Just a quick post to alert health, wellness, and PE teachers to a blog called "Health Hut". There are not a ton of blogposts on this site and new posts are not added very frequently, but the posts that are on there are very good and usually have links to many other posts and websites with even more information. If you teach anything about health, nutrition, or general wellness, this might be a site to check every now and then.
Can you imagine telling the students that they will write a novel this year? A book? Or a 30-chapter story about themselves? They would likely freak out! But, if you have them blog weekly using Wordpress (a format I have used in the past), they could easily write a book over the course of the year and Wordpress has the ability to have them turn it into an ebook or a printable book! If you use the link below (thanks to Free Tech. for Teachers, again!), and have the students blog using Wordpress, they can click, drag, rearrange, add chapters and titles, and eventually organize all of their blogs into a book. As someone who has always wanted to write a book, I hope their is a way to do this with blogger, the format I use. I wish stuff like this was around when I was young as I wrote enough to make a book, but never had a way to put it all together very easily. Very cool stuff...give it a try!
Youtube is a great site, but it is public worldwide and some pretty crazy stuff gets on there. And who knows who looks at what on there and how it could come back to hurt you in some way if you post items to it. Maybe this is where KidsTube comes in. When I read their "About Us" portion of their website, I knew I could recommend this site to teachers. If you have students who want to videotape a project or something they do and post it, this might be a good place to post it. They can get good, constructive feedback and it is much safer. I don't know how exactly teachers could use this as I doubt teachers video many projects and later post them to a video site, but might just be a good site to recommend to students. They have weekly contests where students can make and upload videos to attempt to win prizes. Kind of a neat site, give it a look!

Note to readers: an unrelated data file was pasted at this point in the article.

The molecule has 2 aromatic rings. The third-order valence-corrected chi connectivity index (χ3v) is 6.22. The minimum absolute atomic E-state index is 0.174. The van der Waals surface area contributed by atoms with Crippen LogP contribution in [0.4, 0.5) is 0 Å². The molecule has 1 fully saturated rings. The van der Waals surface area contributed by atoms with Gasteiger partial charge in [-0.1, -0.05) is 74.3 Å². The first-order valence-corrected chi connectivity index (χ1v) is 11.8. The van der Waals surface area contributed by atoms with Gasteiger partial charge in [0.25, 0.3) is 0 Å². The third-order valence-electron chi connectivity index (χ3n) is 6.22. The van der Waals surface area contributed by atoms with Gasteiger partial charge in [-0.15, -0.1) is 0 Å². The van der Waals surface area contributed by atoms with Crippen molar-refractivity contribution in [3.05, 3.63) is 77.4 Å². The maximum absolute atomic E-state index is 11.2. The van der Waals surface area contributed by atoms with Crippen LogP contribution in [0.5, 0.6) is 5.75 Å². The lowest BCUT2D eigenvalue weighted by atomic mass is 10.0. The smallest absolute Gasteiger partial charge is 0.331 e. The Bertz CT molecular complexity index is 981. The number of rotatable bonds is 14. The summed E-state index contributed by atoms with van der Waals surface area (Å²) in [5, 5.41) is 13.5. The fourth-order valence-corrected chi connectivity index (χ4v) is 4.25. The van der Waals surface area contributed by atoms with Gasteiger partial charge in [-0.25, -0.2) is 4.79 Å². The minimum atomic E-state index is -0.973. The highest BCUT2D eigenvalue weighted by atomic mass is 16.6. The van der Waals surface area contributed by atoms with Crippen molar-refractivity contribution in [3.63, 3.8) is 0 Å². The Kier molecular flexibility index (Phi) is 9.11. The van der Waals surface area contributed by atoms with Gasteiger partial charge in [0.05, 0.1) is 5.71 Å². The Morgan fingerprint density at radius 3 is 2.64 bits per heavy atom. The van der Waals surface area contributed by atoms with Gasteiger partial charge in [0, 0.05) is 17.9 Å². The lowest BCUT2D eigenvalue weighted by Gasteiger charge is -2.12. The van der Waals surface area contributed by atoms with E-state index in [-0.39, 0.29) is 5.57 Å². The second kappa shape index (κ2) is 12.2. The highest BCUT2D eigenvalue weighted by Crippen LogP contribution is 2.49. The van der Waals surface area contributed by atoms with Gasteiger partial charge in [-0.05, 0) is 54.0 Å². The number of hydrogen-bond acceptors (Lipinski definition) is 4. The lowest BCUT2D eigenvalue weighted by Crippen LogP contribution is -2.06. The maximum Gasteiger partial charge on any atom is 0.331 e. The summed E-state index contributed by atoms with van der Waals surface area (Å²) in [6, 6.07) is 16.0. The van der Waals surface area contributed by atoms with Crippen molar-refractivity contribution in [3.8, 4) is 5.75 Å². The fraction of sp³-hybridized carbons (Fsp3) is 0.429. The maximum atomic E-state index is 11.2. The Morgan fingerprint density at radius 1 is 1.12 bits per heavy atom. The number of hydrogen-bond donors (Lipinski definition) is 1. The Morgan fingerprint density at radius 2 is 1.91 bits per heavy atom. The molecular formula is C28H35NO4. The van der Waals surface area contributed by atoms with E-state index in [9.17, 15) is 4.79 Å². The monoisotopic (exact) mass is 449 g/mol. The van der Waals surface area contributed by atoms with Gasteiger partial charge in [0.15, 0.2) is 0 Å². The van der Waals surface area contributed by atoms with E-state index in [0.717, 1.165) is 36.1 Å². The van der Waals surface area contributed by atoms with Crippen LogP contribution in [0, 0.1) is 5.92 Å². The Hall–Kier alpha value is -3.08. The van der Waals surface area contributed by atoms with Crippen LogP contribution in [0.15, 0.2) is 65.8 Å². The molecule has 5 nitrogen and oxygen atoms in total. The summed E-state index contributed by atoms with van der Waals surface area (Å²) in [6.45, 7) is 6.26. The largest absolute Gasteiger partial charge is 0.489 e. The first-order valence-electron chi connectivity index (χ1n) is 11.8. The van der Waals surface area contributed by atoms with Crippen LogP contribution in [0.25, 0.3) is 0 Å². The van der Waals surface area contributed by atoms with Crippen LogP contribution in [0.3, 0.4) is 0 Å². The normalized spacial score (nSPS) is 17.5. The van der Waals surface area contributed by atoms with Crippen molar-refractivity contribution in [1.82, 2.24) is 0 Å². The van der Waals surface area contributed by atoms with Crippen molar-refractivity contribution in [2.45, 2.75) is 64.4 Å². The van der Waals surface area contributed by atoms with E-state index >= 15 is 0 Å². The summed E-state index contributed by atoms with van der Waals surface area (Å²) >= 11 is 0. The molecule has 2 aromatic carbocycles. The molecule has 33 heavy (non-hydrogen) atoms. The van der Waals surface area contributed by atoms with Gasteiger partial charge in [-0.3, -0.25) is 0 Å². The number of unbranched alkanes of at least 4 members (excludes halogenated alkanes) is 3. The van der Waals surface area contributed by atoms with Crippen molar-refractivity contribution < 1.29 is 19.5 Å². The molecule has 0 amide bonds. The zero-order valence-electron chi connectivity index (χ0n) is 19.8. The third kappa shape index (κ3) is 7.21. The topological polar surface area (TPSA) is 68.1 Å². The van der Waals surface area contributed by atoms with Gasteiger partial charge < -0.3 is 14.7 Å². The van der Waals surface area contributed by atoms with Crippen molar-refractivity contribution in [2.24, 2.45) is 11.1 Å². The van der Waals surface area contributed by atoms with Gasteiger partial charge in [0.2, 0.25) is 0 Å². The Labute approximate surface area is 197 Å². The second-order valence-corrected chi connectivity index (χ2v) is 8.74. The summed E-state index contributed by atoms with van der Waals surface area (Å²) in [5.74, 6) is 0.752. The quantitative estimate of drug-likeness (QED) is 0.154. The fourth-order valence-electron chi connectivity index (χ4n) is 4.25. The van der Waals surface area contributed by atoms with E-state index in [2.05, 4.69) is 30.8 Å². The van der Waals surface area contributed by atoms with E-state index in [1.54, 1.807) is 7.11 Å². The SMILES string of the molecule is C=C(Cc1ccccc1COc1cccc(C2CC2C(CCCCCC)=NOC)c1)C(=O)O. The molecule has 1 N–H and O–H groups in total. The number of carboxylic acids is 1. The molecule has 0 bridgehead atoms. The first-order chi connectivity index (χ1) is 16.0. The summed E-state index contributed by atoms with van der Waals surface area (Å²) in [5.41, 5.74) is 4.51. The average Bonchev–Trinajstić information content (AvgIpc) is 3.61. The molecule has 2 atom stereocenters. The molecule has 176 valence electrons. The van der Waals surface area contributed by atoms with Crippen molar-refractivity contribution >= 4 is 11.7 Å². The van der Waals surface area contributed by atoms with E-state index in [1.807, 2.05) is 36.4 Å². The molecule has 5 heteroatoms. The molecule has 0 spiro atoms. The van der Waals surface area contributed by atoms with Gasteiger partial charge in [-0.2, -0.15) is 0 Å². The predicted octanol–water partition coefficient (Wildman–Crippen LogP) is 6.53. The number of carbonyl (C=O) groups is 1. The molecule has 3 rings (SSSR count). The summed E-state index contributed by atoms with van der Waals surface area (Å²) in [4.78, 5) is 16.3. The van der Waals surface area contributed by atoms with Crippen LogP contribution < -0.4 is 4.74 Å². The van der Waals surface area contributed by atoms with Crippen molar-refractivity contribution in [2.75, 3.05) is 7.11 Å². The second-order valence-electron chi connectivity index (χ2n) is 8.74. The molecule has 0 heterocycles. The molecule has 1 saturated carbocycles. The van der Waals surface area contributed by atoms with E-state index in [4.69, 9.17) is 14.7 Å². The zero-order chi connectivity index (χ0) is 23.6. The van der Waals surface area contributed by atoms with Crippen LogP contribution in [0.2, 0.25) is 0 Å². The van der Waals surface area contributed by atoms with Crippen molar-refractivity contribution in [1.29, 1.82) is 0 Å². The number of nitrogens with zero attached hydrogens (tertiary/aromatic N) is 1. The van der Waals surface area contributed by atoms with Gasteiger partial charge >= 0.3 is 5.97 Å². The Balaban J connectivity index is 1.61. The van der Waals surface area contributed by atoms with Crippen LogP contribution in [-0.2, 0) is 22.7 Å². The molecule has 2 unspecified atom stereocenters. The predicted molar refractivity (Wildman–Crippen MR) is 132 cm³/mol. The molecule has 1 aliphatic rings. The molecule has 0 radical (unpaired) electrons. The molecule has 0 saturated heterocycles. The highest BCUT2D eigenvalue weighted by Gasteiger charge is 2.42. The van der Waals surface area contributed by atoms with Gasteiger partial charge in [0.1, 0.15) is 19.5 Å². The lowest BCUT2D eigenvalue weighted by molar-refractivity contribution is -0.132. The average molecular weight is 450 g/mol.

As I do this blog, I am always amazed at what a teacher could do with students, but overwhelmed by all of it. I think I found something very cool for students to do and very easy for the teacher to implement. I can just imagine how neat the students will think this idea is. I learned of a site (thanks Free Tech. for Teachers!) where students can make a fake FACEBOOK page for a historical figure (or even a current one I suppose). It is a template on Google docs where students just put in the information like their profile picture, who their friends would be, what some sample wall posts might be, their achievements, etc. HOW COOL IS THAT!! Can you imagine your students making a page for George Washington? JFK? Martin Luther King? This is a must idea somewhere in a curriculum and one the students will be talking about!